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One Grain Of Rice: A Mathematical Folktale…

One Grain Of Rice: A Mathematical Folktale (edition 1997)

by Demi, Demi (Illustrator)

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5624417,723 (4.21)1
Title:One Grain Of Rice: A Mathematical Folktale
Other authors:Demi (Illustrator)
Info:Scholastic Press (1997), Hardcover, 40 pages
Collections:Your library, Read
Tags:@read, 2012, mathematics, childrens book, picture book, India, @own, fiction

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One Grain Of Rice: A Mathematical Folktale by Demi


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This book is a classic story that i have grown up with. I liked this book for its mathematical plot and its creative illustrations. The story is about a girl who tricks the Raja into giving her an exponential amount of rice every day. This story not only tells a fun tale but also teaches about exponents in a subtle way. This book also has a unique illustration style. The illustrations are in the style of traditional Indian art. This style is very colorful and simplistic but also very beautiful. For example, on the page that says that the raja collected almost all of the rice and put it in his palace, there is a simple picture of the raja on an elephant in front of his red and white palace. The main idea of this book is overcoming hardship. ( )
  pduste1 | Apr 27, 2015 |
This folk story tells the tale of a raja who most of the rice that the Indian people grew, and said he was saving it for when they needed it most. But when they went into a famine, the raja did not give them the rice. A young girl from the Indian village noticed that rice was leaking from a basket that was being taken to the raja for a feast of his, and collected the rice in her skirt. She brought it to the raja and he promised her anything she requested as a reward for her good deed. She asked one grain of rice, and for each day for 30 days that he would give her double the rice he had given her the day before. He did as she said, and over time, the amount of rice that the girl was given grew to enormous size. The raja had not expected the doubling to add up to so much, and he ends up with no rice for himself. The girl gives the raja one basket of rice, and tells him he can only have as much rice as he needs from now on. The raja agrees, and he becomes fair and just.
  jresner | Apr 15, 2015 |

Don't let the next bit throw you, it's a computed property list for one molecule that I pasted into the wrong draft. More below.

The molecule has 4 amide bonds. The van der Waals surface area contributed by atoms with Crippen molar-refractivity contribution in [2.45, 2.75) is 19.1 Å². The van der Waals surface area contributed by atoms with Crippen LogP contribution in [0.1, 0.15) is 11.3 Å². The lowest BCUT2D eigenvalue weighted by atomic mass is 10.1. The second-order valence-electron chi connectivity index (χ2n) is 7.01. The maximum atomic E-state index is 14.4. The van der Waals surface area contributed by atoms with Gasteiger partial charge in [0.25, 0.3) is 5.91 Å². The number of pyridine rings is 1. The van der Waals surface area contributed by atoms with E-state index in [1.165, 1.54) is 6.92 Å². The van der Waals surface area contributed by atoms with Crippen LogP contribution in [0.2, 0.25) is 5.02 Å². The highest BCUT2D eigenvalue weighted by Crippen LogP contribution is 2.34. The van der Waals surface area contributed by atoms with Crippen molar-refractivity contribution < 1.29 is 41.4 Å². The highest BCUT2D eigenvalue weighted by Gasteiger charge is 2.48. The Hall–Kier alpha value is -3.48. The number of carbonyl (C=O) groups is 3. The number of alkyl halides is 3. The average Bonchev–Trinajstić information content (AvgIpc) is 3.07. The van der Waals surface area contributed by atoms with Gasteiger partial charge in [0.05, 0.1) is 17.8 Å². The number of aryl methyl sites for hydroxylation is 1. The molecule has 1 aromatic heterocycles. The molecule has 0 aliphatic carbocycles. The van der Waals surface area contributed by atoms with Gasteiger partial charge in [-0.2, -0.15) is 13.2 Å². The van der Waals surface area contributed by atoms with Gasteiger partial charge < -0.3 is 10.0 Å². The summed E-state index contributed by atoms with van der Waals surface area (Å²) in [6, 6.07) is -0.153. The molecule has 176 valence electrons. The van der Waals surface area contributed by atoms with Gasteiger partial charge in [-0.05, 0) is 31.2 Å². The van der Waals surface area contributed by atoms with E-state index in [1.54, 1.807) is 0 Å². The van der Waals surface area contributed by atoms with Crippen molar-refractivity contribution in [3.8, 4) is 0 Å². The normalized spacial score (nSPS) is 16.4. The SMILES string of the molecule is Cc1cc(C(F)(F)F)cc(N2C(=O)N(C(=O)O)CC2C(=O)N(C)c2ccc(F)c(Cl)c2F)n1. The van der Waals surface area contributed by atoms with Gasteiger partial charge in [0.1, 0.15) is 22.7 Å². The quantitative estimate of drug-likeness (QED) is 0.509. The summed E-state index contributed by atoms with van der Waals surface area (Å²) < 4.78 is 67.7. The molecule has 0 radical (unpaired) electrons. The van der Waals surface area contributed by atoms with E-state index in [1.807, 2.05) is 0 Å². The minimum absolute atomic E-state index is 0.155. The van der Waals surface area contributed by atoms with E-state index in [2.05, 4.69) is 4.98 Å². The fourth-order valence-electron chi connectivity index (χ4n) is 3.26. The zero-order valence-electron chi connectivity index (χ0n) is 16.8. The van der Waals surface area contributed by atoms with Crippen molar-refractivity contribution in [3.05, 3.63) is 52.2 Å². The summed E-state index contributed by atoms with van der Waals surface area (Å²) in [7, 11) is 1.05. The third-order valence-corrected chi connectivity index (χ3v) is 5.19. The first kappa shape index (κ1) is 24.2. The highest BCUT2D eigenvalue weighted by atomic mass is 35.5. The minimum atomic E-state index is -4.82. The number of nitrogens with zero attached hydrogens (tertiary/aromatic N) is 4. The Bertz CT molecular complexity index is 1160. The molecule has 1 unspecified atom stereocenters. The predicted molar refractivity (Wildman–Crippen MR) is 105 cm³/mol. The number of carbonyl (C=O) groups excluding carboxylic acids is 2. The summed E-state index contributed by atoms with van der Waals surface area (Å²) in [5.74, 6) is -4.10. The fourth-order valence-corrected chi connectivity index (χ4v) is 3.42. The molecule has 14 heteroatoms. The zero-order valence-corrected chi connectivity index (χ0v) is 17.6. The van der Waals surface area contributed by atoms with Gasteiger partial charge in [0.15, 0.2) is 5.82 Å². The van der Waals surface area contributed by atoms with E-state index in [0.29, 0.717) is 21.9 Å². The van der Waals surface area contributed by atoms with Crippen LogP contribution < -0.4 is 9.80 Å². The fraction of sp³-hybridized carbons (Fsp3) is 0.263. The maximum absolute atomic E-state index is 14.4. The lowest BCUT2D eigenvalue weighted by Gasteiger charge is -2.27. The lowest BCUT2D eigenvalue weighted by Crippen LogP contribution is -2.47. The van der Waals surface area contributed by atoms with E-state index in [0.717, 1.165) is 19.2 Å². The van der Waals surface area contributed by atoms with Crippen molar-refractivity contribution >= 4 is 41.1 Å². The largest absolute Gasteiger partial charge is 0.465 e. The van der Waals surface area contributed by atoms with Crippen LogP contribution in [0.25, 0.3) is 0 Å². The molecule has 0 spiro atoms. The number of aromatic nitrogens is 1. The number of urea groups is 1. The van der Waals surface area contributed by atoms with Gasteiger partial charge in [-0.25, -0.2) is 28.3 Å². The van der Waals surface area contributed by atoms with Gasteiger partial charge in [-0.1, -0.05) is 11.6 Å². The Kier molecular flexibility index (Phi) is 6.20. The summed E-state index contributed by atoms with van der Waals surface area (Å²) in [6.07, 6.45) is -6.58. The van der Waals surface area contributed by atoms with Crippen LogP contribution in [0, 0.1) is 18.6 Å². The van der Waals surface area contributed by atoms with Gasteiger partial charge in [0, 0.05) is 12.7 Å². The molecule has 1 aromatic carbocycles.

An important mathematical lesson, a brave and smart young girl, a raja who learns humility, and beautiful illustrations - what more could you want? ( )
  Cheryl_in_CC_NV | Apr 14, 2015 |
Overall I liked this story. The story made me hurt for Rani at the beginning, because I thought trouble was starting, but then as the book went on I began to cheer for her. The story is one of justice and kindness. It is also a book showing that one person can make a difference for many others. The illustrations were also beautiful and added to the story. ( )
  ehayne1 | Mar 24, 2015 |
I loved reading this book! It was almost like a version of Robin Hood- the main character took from the rich to give to the poor, but showed her character at the end by still letting the king have his share of the rice. I think this book is great to read to children of all ages, because the main idea of the story really is kindness, fairness, and treating others as you want to be treated. The plot was well paced and organized, and by incorporating aspects of math, it created a story that can be used for multiple subjects. ( )
  ehopki7 | Mar 12, 2015 |
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Amazon.com Amazon.com Review (ISBN 059093998X, Hardcover)

Exotic, beautiful, and instructive, this "mathematical folktale" by author-illustrator Demi emerged from her love of India. The narrative and the evocative illustrations combine to create a real sense of the culture and atmosphere of this romantic land.

It's the story of Rani, a clever girl who outsmarts a very selfish raja and saves her village. When offered a reward for a good deed, she asks only for one grain of rice, doubled each day for 30 days. Remember your math? That's lots of rice: enough to feed a village for a good long time--and to teach a greedy raja a lesson.

(retrieved from Amazon Thu, 12 Mar 2015 18:01:16 -0400)

A reward of one grain of rice doubles day by day into millions of grains of rice when a selfish raja is outwitted by a clever village girl.

(summary from another edition)

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